• Ladies
    • Dear Mr. Bryan
    • Ladies and Gentlemen ( female and male organization
    • Dear Personal Director ( a gender-free-title)
    • To Whom It May Concern or TO WHOM IT MAY CONCERN (use this form as the last resort).
    • Dear Terry Lucas (when you do not know the gender)
    • Shipping Agents, not “Gentlemen” (if you are addressing a group of people in general, such as shipping department, do not assume they are all male.)
    • Friends: (to avoid sexiest and strike a less formal note)
    • Dear IBM: (informal approach)
    • Madam: Sir: Friend: (if do not have a name)
    • Dear Ms.White ( in doubt about how a woman prefers to be addressed)
    • Dear Messrs. White, Brown, and Jones (Messieurs) to address more than one man in the saliutation
subject line
Subject Line
  • The subject line is most commonly used in Simplified Letter. It announces the subject of the letter and provides a summary of your intent.
the body of the letter
The Body of the Letter
  • This is where make requests, provide information or reasons, or reply to someone. It is the main part of the business letter.
  • Part 1 of the Body: Get right to the point in the first sentence of the letter by giving a statement of your purpose. This part is usually a short paragraph.
  • Part 2 of the Body: It explains the information you are giving, or it explains what you want the recipient to do. It includes all of the information the recipient needs.
  • Part 3 of the Body: This like the first part, is usually a short paragraph. Depending on the purpose of your letter, it will do one of three things:
  • Conclude. It allows you to point out the most important item or draw all your key points into one statement.
  • Request action. In letters that require a response, such as collection letters, you define the action you want the recipient to take. In this part, you tell reader what to do and when to do it. Be specific.
  • Thank the reader. In some letters, this part is simply a thank you for the recipient’s attention, response or concern.
complimentary close
Complimentary Close
  • The following complimentary closes are in order of decreasing formality:
  • Very truly yours, (formal traditional)
  • Respectfully, (formal traditional)
  • Sincerely yours, (informal and personal)
  • Cordially, (informal and personal)
  • Sincerely, (informal,personal and more common)
  • Best regards, (informal personalized)
  • With love, (personal and warm)
  • Cheers, ; Your friend, ; See ya, (personal and breezy)
  • There should be four lines between the complimentary close (or the body in the Simplified Letter) and your typed name so there is room for your signature.
  • State your name and business title below the signature.
additional information
Additional Information
  • Reference Initial: use capital letters and followed by colon for sender’s initial, followed by the typist’s initial in small letters.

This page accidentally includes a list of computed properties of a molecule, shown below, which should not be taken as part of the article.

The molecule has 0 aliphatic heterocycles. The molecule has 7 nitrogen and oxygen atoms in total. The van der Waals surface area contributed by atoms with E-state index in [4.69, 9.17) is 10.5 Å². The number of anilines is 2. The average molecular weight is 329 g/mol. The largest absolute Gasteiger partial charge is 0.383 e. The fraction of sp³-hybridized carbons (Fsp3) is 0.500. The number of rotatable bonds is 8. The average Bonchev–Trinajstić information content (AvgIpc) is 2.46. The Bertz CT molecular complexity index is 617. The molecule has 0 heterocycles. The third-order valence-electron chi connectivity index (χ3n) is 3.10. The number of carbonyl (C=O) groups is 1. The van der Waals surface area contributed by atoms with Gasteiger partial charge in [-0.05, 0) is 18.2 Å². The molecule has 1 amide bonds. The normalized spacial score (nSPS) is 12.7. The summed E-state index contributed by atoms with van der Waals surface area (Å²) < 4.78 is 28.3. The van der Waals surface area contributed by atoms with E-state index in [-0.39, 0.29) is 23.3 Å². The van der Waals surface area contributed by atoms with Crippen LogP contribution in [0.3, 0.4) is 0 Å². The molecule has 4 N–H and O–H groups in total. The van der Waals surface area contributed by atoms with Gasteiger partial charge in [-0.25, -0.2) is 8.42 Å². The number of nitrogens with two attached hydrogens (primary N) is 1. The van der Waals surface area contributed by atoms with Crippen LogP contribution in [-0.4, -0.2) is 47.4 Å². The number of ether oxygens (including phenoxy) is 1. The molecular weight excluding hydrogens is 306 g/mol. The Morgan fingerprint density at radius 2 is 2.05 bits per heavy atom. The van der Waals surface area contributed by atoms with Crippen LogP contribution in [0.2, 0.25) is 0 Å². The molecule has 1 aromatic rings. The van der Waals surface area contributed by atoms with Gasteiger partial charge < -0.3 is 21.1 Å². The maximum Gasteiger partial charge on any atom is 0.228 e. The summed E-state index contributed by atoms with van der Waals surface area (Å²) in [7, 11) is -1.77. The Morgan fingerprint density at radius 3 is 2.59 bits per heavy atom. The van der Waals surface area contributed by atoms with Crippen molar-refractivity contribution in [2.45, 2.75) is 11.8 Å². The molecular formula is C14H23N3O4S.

• Enclosure (Enc):The enclosure line at the bottom of the letter notes that additional material has been sent.
  • CC or XC (copies): for copies sent, followed by names of persons receiving the copies.
  • The “P.S.” highlights additional information. Often used in sales, promotional or personal letters. It can emphasize a request for action or consideration.
mailing instructions
Mailing Instructions
  • Use these to give the reader deadlines or pertinent information on mailing a reply.
on arrival notations envelope
On-Arrival Notations (Envelope)
  • You might want to include a special notation on private correspondence. This is also typed in all uppercase characters.Others prefer to put it between the inside address and the salutation. Remember to put it on the envelope as well, which is probably even more important. Examples of private correspondence notations:
business letter format
Business Letter Format
  • Block or Full block
  • Modified Block
  • Modified Semi-Block
  • Simplified
  • Memo
block format
Block Format
  • Block
  • The Block format is by far the simplest. Every part of the letter starts at the left margin, with spaces between each part.
modified block
Modified Block
  • It is similar to Block format, but the date, signature and closing are placed to the right, thus allowing them to stand out. The complimentary close and the signature are aligned and placed near the center of the letter, two spaces below the last paragraph.
modified semi block
Modified Semi Block
  • It is the same as the Modified Block except that the paragraphs are indented five spaces. All spacing remain the same.
simplified format
Simplified Format
  • This is useful when you do not know the title of the person you are writing to or when you are writing to a company, government agency or organization. It eliminates the courtesy titles (Mr., Mrs., Ms., Dr.), the salutations and the complimentary close. The focus of the letter is on the body and what is to be said. The spacing is the same as the Block format.
  • It is used as an interoffice communication. The top of the Memo indicates :
  • the date,
  • the name(s) of the recipient(s),
  • the name(s) of the sender(s)
  • the subject.
  • The abbreviation “RE” is sometimes used instead of “Subject.”
  • This information is placed at the left margin.
  • The body of the Memo is in Block form.
  • A signature and additional information are optional. The signature is often placed near the center with the additional information at the left margin.
letter of introduction
Letter of Introduction
  • This letter introduces a person to a company or individual. Letters of introduction are similar to references, quite often describing the qualifications of the person to be introduced.